Society has for the longest time held that people can universally be divided along the lines of their anatomical gender. We can see this plainly in the design of toilet blocks and changing rooms that segregate gender. This overly simplistic and religiously influenced view of gender as “binary”, that individuals may be unambiguously and universally separated into males and females, has always been challenged by the birth of intersex (hermaphroditic) individuals who are born with both male and female genitals. Where both sets of secondary sexual characteristics are present and functional, surgeons in recent times have had the ability, and to avoid possible later medical complications felt the responsibility, to assign that person’s gender soon after birth. Often such individuals grow up to identify with the gender other than that to which they were assigned. This suggests that anatomy and gender identity are separate and independent. This in turn raises the question, if gender identity is not rooted in anatomy, from where does it come from?
Anatomical gender is not congruent with their anatomical gender for many individuals born with a clear and unambiguous anatomical gender. Nor is it fixed throughout the lifespan. Some people identify as being “gender fluid” because they feel they move between genders, at times on a day by day basis, or exist quite happily without a gender identity at all. “Trans” individuals feel that their gender identity is consistently at odds with their anatomical gender. This is common not only among intersex individuals who have had an anatomical gender surgically, and often arbitrarily, assigned to them but also those born with a distinct and single anatomical gender.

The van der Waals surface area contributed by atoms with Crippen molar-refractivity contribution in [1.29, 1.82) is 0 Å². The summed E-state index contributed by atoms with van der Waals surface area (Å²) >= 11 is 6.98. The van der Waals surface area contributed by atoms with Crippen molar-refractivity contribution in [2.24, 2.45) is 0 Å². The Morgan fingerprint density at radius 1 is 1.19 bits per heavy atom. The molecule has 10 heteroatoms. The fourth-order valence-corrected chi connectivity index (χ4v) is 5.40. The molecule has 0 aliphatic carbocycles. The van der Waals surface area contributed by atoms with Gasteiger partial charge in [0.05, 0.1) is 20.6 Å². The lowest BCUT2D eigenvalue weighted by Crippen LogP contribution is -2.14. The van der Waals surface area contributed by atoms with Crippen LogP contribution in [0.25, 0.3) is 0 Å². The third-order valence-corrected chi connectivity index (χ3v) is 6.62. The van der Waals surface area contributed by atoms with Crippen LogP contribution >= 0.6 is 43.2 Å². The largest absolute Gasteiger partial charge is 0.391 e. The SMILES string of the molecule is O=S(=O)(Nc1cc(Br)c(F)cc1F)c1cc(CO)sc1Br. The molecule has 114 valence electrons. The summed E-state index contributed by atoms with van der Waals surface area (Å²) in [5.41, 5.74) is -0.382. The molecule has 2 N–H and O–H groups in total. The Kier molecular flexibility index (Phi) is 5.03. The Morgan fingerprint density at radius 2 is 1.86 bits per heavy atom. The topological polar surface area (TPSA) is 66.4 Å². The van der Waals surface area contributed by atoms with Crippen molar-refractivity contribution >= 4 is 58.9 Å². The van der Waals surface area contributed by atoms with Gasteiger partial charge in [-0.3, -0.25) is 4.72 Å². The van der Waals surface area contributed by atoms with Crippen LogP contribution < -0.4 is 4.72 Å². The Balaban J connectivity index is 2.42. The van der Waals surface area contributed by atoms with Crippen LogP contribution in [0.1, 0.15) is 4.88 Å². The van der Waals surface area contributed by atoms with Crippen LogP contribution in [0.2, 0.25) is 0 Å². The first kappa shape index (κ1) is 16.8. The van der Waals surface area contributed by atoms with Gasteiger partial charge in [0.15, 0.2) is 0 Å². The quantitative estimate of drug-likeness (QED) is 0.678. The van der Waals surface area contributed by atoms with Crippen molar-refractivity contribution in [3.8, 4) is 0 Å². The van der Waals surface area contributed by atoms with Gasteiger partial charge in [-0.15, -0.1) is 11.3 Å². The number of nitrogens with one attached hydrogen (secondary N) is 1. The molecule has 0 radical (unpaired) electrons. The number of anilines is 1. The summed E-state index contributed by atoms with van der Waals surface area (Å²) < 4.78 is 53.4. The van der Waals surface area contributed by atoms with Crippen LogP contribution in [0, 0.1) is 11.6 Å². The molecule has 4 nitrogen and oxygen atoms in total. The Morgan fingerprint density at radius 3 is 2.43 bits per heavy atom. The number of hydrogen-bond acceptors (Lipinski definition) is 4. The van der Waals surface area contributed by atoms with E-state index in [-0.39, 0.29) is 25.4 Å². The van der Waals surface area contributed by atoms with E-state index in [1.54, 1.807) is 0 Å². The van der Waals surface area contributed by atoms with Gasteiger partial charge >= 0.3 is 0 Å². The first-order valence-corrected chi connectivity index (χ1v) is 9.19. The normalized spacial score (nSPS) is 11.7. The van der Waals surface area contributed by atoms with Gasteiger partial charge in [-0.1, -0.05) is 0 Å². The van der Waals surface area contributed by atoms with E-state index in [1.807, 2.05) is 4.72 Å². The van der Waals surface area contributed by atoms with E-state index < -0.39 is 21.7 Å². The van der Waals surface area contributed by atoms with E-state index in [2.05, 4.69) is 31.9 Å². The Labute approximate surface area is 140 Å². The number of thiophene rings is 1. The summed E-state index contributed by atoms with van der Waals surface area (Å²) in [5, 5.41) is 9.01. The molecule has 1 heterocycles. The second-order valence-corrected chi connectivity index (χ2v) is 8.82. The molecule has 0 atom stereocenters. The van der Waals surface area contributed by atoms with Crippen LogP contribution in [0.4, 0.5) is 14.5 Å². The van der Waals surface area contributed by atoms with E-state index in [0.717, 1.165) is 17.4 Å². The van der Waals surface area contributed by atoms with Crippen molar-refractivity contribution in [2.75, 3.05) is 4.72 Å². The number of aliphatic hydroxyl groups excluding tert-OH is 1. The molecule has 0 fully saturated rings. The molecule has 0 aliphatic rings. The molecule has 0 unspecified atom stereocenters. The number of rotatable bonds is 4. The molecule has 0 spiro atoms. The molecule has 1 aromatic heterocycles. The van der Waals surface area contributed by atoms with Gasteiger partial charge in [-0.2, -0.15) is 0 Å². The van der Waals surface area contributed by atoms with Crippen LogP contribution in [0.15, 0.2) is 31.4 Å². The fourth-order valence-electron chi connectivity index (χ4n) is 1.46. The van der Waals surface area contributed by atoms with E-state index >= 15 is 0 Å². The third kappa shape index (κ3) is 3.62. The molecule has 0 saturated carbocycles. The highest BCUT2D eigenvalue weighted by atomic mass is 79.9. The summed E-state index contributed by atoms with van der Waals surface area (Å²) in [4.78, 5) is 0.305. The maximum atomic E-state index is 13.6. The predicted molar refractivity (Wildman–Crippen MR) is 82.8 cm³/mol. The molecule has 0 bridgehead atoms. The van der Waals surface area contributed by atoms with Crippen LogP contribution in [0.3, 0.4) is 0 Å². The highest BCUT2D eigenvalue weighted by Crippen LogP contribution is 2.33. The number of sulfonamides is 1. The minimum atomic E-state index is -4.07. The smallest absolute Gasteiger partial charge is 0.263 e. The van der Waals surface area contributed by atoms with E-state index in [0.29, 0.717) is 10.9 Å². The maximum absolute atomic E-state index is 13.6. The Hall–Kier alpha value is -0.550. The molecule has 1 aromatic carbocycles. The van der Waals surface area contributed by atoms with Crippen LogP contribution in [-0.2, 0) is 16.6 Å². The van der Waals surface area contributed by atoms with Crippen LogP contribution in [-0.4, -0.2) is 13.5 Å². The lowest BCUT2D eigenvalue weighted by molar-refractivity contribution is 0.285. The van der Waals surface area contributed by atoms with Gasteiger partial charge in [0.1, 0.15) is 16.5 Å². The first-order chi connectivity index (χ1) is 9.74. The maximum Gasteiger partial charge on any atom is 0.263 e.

The frequency that gender identity and anatomical gender are mismatched has led some people, this author included*, to question the validity of gender as a concept. Might gender be learned, rather than an innate property of people? Roland Barthes commented on the artifice of gendered toys, pointing out that given a free choice, girls would as willingly play with traditional boys toys such as trucks and soldiers and boys with ‘girls toys’ such as dolls and tea sets as with toys intended for their own gender. A closer examination of clothing, toys, behaviours, attitudes and more that are traditionally expected, rewarded and censured in children reveals that both gender and masculinity/femininity appear to be social norms ingrained in people as they grow from such an early age they are accepted as axiomatic, assumed truths that are not open to question. As society relaxes its moral panic over sexual and gender diversity, we are discovering as a society just how diverse and individual gender really is.
*(my views are not necessarily the same as those of the University)
Read more about sexual and gender diversity from:
Crowdfunding project – “X Marks The Spot”
If you are interested in supporting the expression of gender diverse creative writers, “X Marks The Spot” is seeking backers on Kickstarter to enable it to publish an anthology exploring life beyond binary gender. A £5 backer offer will secure you a pdf copy of the work, assuming the project is successfully funded. (Kickstarter only charges backers when projects are fully funded and expected to go ahead.)